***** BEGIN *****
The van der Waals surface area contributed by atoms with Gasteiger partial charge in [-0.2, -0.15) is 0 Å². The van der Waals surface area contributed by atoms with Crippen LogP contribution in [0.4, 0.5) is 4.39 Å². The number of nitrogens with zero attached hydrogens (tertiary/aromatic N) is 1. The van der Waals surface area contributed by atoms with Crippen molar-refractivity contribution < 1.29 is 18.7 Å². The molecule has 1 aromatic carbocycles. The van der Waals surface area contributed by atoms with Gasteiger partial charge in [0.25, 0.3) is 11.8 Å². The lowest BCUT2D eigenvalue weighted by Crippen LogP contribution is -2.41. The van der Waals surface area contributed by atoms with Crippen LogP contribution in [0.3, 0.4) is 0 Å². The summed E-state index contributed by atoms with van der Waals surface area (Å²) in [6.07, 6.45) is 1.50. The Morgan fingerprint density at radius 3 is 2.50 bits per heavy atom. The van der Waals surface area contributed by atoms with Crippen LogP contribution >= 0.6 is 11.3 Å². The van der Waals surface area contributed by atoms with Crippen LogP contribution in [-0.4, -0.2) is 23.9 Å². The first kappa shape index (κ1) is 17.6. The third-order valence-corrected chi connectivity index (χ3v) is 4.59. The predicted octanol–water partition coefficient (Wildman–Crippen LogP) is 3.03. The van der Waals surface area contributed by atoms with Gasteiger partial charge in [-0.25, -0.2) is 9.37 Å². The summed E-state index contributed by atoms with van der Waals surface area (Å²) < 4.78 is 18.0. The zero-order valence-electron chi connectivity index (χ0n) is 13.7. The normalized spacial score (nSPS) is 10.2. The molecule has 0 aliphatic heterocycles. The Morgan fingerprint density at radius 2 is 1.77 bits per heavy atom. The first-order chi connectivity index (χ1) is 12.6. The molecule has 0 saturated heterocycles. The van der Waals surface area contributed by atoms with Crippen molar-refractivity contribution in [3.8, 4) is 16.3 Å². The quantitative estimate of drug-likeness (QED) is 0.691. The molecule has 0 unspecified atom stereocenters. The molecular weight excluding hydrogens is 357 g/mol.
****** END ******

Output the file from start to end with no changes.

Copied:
The van der Waals surface area contributed by atoms with Gasteiger partial charge in [-0.2, -0.15) is 0 Å². The van der Waals surface area contributed by atoms with Crippen LogP contribution in [0.4, 0.5) is 4.39 Å². The number of nitrogens with zero attached hydrogens (tertiary/aromatic N) is 1. The van der Waals surface area contributed by atoms with Crippen molar-refractivity contribution < 1.29 is 18.7 Å². The molecule has 1 aromatic carbocycles. The van der Waals surface area contributed by atoms with Gasteiger partial charge in [0.25, 0.3) is 11.8 Å². The lowest BCUT2D eigenvalue weighted by Crippen LogP contribution is -2.41. The van der Waals surface area contributed by atoms with Crippen LogP contribution in [0.3, 0.4) is 0 Å². The summed E-state index contributed by atoms with van der Waals surface area (Å²) in [6.07, 6.45) is 1.50. The Morgan fingerprint density at radius 3 is 2.50 bits per heavy atom. The van der Waals surface area contributed by atoms with Crippen LogP contribution >= 0.6 is 11.3 Å². The van der Waals surface area contributed by atoms with Crippen LogP contribution in [-0.4, -0.2) is 23.9 Å². The first kappa shape index (κ1) is 17.6. The third-order valence-corrected chi connectivity index (χ3v) is 4.59. The predicted octanol–water partition coefficient (Wildman–Crippen LogP) is 3.03. The van der Waals surface area contributed by atoms with Gasteiger partial charge in [-0.25, -0.2) is 9.37 Å². The summed E-state index contributed by atoms with van der Waals surface area (Å²) < 4.78 is 18.0. The zero-order valence-electron chi connectivity index (χ0n) is 13.7. The normalized spacial score (nSPS) is 10.2. The molecule has 0 aliphatic heterocycles. The Morgan fingerprint density at radius 2 is 1.77 bits per heavy atom. The first-order chi connectivity index (χ1) is 12.6. The molecule has 0 saturated heterocycles. The van der Waals surface area contributed by atoms with Crippen molar-refractivity contribution in [3.8, 4) is 16.3 Å². The quantitative estimate of drug-likeness (QED) is 0.691. The molecule has 0 unspecified atom stereocenters. The molecular weight excluding hydrogens is 357 g/mol.